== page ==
As early as your mid 30s, the size and strength of your muscles begins to decline. The changes are subtle to start – activities that once came easily are not so easy now – but by your 70s or 80s, this decline can leave you frail and reliant on others even for simple daily tasks. While the speed of decline varies from person to person and may be slowed by diet and exercise, virtually no one completely escapes the decline.
“Even an elite trained athlete, who has high absolute muscle strength will still experience a decline with age,” said study author Joe Chakkalakal, PhD, assistant professor of Orthopaedics in the Center for Musculoskeletal Research at URMC.
Chakkalakal has been investigating exactly how muscle loss occurs in aging mice in order to figure out how humans might avoid it.
In a study, published in the journal eLife, Chakkalakal and lead author Wenxuan Liu, PhD, recent graduate of the Biomedical Genetics Department at URMC, define a new role for stem cells in the life long maintenance of muscle. All adults have a pool of stem cells that reside in muscle tissue that respond to exercise or injury – pumping out new muscle cells to repair or grow your muscles. While it was already known that muscle stem cells die off as you age, Chakkalakal’s study is the first to suggest that this is the main driving factor behind muscle loss.
To better understand the role of stem cells in age–related muscle decline, Chakkalakal and his team depleted muscle stem cells in mice without disrupting motor neurons, nerve cells that control muscle. The loss of stem cells sped up muscle decline in the mice, starting in middle, rather than old age. Mice that were genetically altered to prevent muscle stem cell loss maintained healthier muscles at older ages than age–matched control mice.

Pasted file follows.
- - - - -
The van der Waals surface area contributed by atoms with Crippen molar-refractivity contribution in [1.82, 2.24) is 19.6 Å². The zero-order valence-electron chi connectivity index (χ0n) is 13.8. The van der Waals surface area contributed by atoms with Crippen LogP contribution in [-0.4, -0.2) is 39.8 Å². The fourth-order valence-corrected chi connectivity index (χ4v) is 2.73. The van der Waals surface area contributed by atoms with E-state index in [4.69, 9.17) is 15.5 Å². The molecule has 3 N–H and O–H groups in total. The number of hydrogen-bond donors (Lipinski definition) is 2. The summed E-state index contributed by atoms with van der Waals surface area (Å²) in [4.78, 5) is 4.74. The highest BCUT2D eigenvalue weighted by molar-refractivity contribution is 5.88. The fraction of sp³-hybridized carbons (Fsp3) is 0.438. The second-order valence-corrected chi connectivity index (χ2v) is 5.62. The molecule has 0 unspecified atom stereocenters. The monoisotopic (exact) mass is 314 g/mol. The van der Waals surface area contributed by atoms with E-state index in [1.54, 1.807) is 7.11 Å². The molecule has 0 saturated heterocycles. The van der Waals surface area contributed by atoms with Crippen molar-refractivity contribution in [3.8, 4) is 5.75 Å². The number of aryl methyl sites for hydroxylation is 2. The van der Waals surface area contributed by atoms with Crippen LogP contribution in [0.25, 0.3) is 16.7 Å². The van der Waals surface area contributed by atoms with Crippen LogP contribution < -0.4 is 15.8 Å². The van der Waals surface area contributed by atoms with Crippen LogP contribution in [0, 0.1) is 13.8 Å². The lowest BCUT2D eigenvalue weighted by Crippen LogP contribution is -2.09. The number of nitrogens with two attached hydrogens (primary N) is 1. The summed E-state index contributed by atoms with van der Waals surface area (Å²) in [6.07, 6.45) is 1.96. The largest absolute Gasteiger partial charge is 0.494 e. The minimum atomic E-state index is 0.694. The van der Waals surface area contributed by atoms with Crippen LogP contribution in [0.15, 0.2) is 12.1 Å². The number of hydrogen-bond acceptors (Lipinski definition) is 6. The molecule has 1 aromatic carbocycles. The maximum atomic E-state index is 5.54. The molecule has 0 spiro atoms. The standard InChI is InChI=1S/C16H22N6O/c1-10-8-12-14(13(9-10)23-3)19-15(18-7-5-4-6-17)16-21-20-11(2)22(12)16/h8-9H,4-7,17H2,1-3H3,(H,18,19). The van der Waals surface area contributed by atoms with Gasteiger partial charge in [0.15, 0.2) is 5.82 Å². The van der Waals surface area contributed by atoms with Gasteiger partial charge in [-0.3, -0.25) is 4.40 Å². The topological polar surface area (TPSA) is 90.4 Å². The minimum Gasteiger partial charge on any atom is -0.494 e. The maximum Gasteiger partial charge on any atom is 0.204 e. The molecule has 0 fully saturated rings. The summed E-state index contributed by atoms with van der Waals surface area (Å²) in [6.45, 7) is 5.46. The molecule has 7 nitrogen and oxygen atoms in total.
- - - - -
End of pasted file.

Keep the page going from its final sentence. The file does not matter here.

At the same time, Chakkalakal and his team did not find evidence to support motor neuron loss in aging mice. Very few muscle fibers had completely lost connection with their corresponding motor neurons, which questions the long–held and popular “Denervation/Re–innervation” theory. According to the theory, age–related muscle decline is primarily driven by motor neurons dying or losing connection with the muscle, which then causes the muscle cells to atrophy and die.
“I think we've shown a formal demonstration that even for aging sedentary individuals, your stem cells are doing something,” said Chakkalakal. “They do play a role in the normal maintenance of your muscle throughout life.”
Chakkalakal is building on this discovery and searching for a drug target that will allow him to maintain the muscle stem cell pool and stave off muscle degeneration as long as possible and he hopes this discovery will help move the field forward.